Sandy Shreve

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Waiting for the Albatross

Waiting for the Albatross, Fernie. BC: 2015, Oolichan Books
ISBN: 978-0-88982-304-4

“Poignant, salty, full of danger, these poems always manage to dock at our hearts.” – Jane Eaton Hamilton

“It’s a book of poetry and also a history. It’s formal and plain-spoken, contemplative and bloody-knuckled. It’s then and it’s now. …” – Rob Taylor

It’s the 1930s and jobs are scarce. In St. Stephen, New Brunswick, 21-year-old Jack Shreve is itching to see the world but stuck in – and bored with – the mill-work he knows he’s lucky to have. His dad, however, has a few connections and lands his son the offer of a new job as a deck hand on the Canadian Scottish. The cargo ship is about to sail from Halifax, Nova Scotia, down the eastern seaboard and through the Panama Canal to Australia and New Zealand and back again to Montreal, Quebec. Jack jumps at the chance.

From February to June 1936, Jack keeps a daily journal of his experiences, detailing his observations and opinions about everything from the mundane to the amazing. His diary portrays life among men isolated on board a freighter for weeks at a time and letting loose when they get ashore.

Seventy-five years later, his daughter, poet Sandy Shreve, dives into her father’s words and, borrowing from his vivid prose, emerges with a collection of found poems that take you inside his stories about the work the men did, the conditions they lived in, and their often volatile relationships – from sing-alongs on the poop deck to fist-fights in the foc’sle.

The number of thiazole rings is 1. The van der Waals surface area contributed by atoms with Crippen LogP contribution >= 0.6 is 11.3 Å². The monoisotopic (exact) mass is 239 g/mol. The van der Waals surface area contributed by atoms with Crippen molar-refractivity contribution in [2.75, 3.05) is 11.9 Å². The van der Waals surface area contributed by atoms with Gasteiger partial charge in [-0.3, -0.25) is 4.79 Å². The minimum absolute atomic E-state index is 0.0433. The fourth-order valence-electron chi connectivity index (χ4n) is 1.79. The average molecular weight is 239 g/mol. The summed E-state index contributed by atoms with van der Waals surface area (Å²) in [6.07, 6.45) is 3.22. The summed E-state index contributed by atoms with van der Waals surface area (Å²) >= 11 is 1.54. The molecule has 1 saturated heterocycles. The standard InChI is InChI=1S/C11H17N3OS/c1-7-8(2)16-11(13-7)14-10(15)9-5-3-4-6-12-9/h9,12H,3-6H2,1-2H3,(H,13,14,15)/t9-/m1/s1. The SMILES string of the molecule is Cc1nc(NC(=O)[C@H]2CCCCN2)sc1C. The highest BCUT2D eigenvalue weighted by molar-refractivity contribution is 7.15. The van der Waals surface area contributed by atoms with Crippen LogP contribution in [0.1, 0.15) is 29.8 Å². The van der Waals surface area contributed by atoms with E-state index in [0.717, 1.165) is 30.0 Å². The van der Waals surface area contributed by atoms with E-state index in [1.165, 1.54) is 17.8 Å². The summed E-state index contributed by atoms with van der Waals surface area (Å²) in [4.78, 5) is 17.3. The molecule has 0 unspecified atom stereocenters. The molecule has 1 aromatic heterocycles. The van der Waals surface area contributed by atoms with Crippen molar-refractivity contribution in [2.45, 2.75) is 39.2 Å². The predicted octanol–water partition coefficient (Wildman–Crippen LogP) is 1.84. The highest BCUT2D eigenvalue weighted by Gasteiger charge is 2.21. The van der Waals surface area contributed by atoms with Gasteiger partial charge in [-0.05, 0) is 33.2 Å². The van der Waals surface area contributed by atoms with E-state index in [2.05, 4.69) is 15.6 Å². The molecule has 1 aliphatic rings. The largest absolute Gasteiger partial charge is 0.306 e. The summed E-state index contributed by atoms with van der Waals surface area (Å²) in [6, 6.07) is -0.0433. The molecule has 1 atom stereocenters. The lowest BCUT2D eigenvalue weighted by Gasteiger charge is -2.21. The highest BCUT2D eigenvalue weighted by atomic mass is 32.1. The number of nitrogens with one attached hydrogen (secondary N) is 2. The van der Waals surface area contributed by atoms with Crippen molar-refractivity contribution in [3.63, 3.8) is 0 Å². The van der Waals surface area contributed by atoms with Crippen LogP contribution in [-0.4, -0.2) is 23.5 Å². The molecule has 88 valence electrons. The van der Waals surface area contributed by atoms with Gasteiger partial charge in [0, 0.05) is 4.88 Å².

The book also features photographs from Jack’s journey and several prose vignettes from his diary.

“Form literally elevates content in this series of collaborations from beyond the grave between parent and child, and amongst genres. Shreve is a master of the villanelle in particular, turning the details of her father’s rough diary into the sleekness of the rolling, circular, repeating form … The reader really obtains a solid sense of Shreve’s father and his salty milieu through her steadfast attention to transforming material into melody.”
– Catherine Owen (Marrow Reviews)

“In these found poems, Sandy creates a collage bearing the mark of the last century, a testament greater than its parts: a lyric-archive.”
– Renée Sarojini Saklikar (Canadian Poetries)

“She re-arranges, twists, and repeats her father’s words to highlight their rhythm and descriptive beauty but always with a view to honouring his stories.”
– Beverly Cramp (BC BookLook)